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A mosque will be built, despite resident objections regarding the Islamic Center of Temecula Valley.
Opponents claimed it could bring extremist activity. They also said it will create traffic problems.
After a nearly nine hour meeting, the Temecula City Council voted 4-0. The vote didn't come until 3:34 a.m. Wednesday.
The Islamic Center was formed in 1998 and serves about 150 families in southwest Riverside County. Plans call for a 25,000-square-foot, two-story mosque.
Concerned residents had appealed the Planning Commission's approval of a permit and development plan. Critics who spoke during the public hearing said the mosque could draw Islamic extremists and flood neighborhoods with traffic.
"Your constituents will hold you responsible for anything that should occur," one speaker told the council. "We have the power to recall you. So remember who you work for and who pays your salary.
The LA Times reported that some of the speakers came from as far away as Los Angeles and Hesperia.
Supporters said local Muslims shouldn't be likened to terrorists.
"My children have had to worship God, so that they will also be good citizens," a supporter told the council. "Please allow us the same rights that other God-fearing people have."
The council's vote upholds the planning commission's decision last month to approve the new mosque. The planning commission voted unanimously in favor of the project.
More than 100 people signed up to speak at the Tuesday-into-Wednesday public hearing. Much of that time was spent discussing whether the appeal was based on land-use issues or religion.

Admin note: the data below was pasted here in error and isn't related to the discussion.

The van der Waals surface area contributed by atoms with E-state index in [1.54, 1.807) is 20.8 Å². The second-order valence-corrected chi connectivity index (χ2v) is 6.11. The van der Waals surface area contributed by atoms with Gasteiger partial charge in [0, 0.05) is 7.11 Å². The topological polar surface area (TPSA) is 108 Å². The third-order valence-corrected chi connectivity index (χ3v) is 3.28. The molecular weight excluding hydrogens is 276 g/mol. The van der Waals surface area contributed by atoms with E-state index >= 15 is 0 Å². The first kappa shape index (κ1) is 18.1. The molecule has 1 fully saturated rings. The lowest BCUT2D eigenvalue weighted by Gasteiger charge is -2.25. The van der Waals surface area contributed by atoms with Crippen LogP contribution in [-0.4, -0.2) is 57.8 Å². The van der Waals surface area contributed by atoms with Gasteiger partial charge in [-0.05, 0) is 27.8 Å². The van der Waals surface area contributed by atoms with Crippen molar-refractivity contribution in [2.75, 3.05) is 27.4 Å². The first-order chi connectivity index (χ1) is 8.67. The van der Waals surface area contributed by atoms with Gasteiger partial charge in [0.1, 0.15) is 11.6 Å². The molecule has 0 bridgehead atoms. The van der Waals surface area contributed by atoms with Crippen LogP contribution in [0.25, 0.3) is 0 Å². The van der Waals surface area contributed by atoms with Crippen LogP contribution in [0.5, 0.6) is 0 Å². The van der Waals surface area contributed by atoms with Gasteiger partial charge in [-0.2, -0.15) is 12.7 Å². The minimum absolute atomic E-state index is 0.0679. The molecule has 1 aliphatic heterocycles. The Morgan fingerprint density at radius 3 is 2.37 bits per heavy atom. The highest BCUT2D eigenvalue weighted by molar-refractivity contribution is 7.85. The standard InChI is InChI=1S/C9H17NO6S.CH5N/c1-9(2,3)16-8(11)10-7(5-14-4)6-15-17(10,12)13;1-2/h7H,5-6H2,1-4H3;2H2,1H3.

George Rombach, the Temecula resident who filed the appeal on behalf of Concerned American Citizens, was adamant that the appeal was not a "facade" hiding anti-Islam sentiment.
"I give you my word of honor ... there was no ulterior motive," he said.
Others weren’t so sure.
“Oh, how I wish this was only about traffic,” said Gail Byrne, a Jew and founding member of the Interfaith Council of Murrieta & Temecula Valley. “For me, the issues of religious freedom are at the core of my concern, not traffic.”
Rombach's appeal with the city challenged the planning commission's decision on a range of issues, including the mosque's design, location and impact on the neighborhood. Rombach was allowed 10 minutes of rebuttal time that stretched just past 3 a.m.
City staff answered Rombach's objections in an eight-page report.
According to the city, the contention that the mosque would create heavy traffic congestion was addressed by the Islamic center's agreement to install a two-way left turn lane on the eastbound approach of the Nicolas Road/Calle Colibri intersection. Rombach complained that no environmental impact report had been completed for the project even though one had been required for the neighboring Grace Presbyterian Church, but city staff said no EIR had been requested before the church was built, City News Service reported.
There was an objection to the proposed height of the mosque's minarets, which critics argued would tower over both the Presbyterian church and Calvary Baptist Church, which will also abut the mosque property. City staff pointed out the minarets would rise about 40 feet, compared to the roughly 55-foot steeple at Calvary.
Rombach said access to the churches would be disrupted during Sunday services if the mosque is open, but staffers didn't foresee "significant levels" of congestion.
The one issue the city noted could pose a problem for the Islamic center is whether a portion of the mosque will lie in an area designated as a floodplain. The Federal Emergency Management Agency ultimately has to decide the boundaries of the plain.
The Press-Enterprise reported the council modified conditions of approval so mosque parking and traffic will be reviewed every five years.